So we see a real opportunity to provide ongoing education for those students. And because a significant segment of that prospective student pool is undergraduate, we are also looking at creating an undergraduate online bachelor’s degree in law, which we think will be increasingly important as the practice of law becomes more diffuse and people other than lawyers are doing many of the things that lawyers used to do, it’s going to be increasingly important that college graduates have some facility with the law and can make that transition to understand how our legal system works and how that applies in areas like compliance and the regulatory environment, human resources and the like.
Meghan Steenburgh: And as you look then 5, 10, 20 years down the road, then do you see most of our world and most of that legal education being in this interactive environment?
Craig Boise: Yes, absolutely. I think that online is here to stay, it’s growing. I was just looking at a statistic this morning, Southern New Hampshire University which provides online, a different type of, a different model of online than we do, but it’s certainly, it’s an appealing model. They’ve got a 130,000 students enrolled, they’re just gigantic and they’ve recently entered into an agreement with the State of Pennsylvania to provide completion degrees for students and community colleges across the State of Pennsylvania. This is going to have a huge impact on four-year colleges in the State of Pennsylvania.
So these kinds of shifts, this kind of disruption is happening, happening everywhere in the world, certainly legal education, higher education more broadly are not immune from this. So we have to adapt and figure out a path forward.
Meghan Steenburgh: And practically I remember hearing stories of residency and then having lived in Alaska for a little bit, you have these virtual arraignments and you have people helping others at the border right now from elsewhere not only law school students at the border going on interactively, but lawyers virtually interactively helping clients in areas that otherwise it would be inaccessible.
Craig Boise: Right, absolutely.
Meghan Steenburgh: So if you are both in law school again, even perhaps if you’re in law school now, maybe what advice would you give yourself? Professor Kohn?
Nina Kohn: Oh goodness. I think the thing you want to take out of law school is learning what questions to ask. You can always look up answers, but if you don’t know what questions to ask, you are in deep trouble.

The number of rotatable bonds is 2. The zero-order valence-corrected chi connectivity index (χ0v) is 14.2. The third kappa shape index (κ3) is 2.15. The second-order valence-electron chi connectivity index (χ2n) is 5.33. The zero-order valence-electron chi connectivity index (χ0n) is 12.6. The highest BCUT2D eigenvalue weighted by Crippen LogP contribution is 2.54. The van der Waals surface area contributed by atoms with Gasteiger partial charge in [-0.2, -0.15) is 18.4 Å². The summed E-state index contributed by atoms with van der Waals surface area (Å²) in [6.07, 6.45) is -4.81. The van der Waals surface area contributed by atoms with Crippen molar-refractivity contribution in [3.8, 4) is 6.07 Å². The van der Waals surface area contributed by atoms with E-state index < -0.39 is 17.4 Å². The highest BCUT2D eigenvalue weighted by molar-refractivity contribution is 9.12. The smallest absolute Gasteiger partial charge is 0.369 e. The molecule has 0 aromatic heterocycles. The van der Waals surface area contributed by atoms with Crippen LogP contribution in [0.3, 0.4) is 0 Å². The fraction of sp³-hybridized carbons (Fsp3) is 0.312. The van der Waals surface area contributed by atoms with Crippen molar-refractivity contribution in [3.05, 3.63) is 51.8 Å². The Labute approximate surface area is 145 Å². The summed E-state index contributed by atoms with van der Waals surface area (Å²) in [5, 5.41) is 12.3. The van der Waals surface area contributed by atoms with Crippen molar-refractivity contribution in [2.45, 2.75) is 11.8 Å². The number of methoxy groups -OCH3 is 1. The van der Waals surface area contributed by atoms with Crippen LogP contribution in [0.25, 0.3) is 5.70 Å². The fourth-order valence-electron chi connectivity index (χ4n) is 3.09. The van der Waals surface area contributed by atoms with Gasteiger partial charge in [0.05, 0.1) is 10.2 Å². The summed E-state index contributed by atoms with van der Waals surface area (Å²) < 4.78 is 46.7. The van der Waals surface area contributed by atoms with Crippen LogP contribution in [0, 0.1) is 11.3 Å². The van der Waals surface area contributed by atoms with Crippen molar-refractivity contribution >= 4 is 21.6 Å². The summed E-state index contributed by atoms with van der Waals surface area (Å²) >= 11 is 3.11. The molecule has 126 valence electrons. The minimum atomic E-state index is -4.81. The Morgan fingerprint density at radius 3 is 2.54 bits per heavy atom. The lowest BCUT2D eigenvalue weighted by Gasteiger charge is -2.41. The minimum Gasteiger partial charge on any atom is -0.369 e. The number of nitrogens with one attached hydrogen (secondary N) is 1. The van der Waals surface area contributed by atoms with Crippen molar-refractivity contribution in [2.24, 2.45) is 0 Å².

But personally if I go back and look at the law student I was when I was in law school, I would really encourage myself to do more to make connections with faculty, with alumni, with people in positions that I would aspire to. That was definitely not my ammo in law school, but I really see how helpful it can be for our students.
I’m constantly impressed by how generous our alumni are with our students. The Syracuse alums are always happy to support our students, to share their vision, to talk about, how they got to where they are and what advice they would give, but frankly as a law student, it never occurred to me to reach out to alums for guidance.
Meghan Steenburgh: And Dean Boise?
Craig Boise: So I guess I would encourage myself to be more entrepreneurial about my legal career. I think a lot of people view law school as preparation for a profession, and in people’s minds that’s a very clear-cut thing. You go to a law firm, you practice law, maybe you go to a prosecutor’s office, a public defender’s office, but I think there is a world of opportunities out there for using a law degree.
And so, I would encourage myself as a young law student in this environment to think about the education I’m getting and think about how that can be applied in a host of other career paths and to really explore those during law school and think about the kind of career that I want to have, how I see myself taking a legal education using that. Both of my own satisfaction and fulfillment to hopefully do some good in the world, but I think we have to think more broadly about what to do with the legal education.
Meghan Steenburgh: Well, great advice. You both are quite the team and your vision is inspiring. We certainly have things changing faster than it seems we can keep up with, but you both are staying way ahead of the curve, and we all appreciate that.
Craig Boise: Well, we try.
Meghan Steenburgh: Thank you both so much for your time. And while both Dean Boise and Professor Kohn predicted greater growth toward virtual learning, no one could have predicted the imminent transition. That’s created a mix of emotions among everyone about what this means.
Our next guest those sought out a law program for its virtual classroom, Mandy Li, Katy Morris and Ernie Sawyer are 2Ls in the Syracuse JDi program. They have been studying remotely for more than a year now.
Mandy is a Technology Business Developer with MBA in Computer Science degrees from MIT. Her former employers include Deloitte, Intel and IBM. She is based in Atlanta, Georgia.
Katy is a Certified Regulatory Compliance Manager currently working as Vice President and Risk Advisor at Columbia Bank in the Pacific Northwest. She sits on the American Bankers Association Compliance School Advisory Board and lives in Oregon.
Ernie just retired from 20 years of Active Duty in the Air Force. His expertise in computer security and intelligence work will help provide perspective to fellow lawyers in the field. He has three children including a newborn.
Thank you all for being here. I think one area that’s been difficult for students is the transition from residential to virtual studies.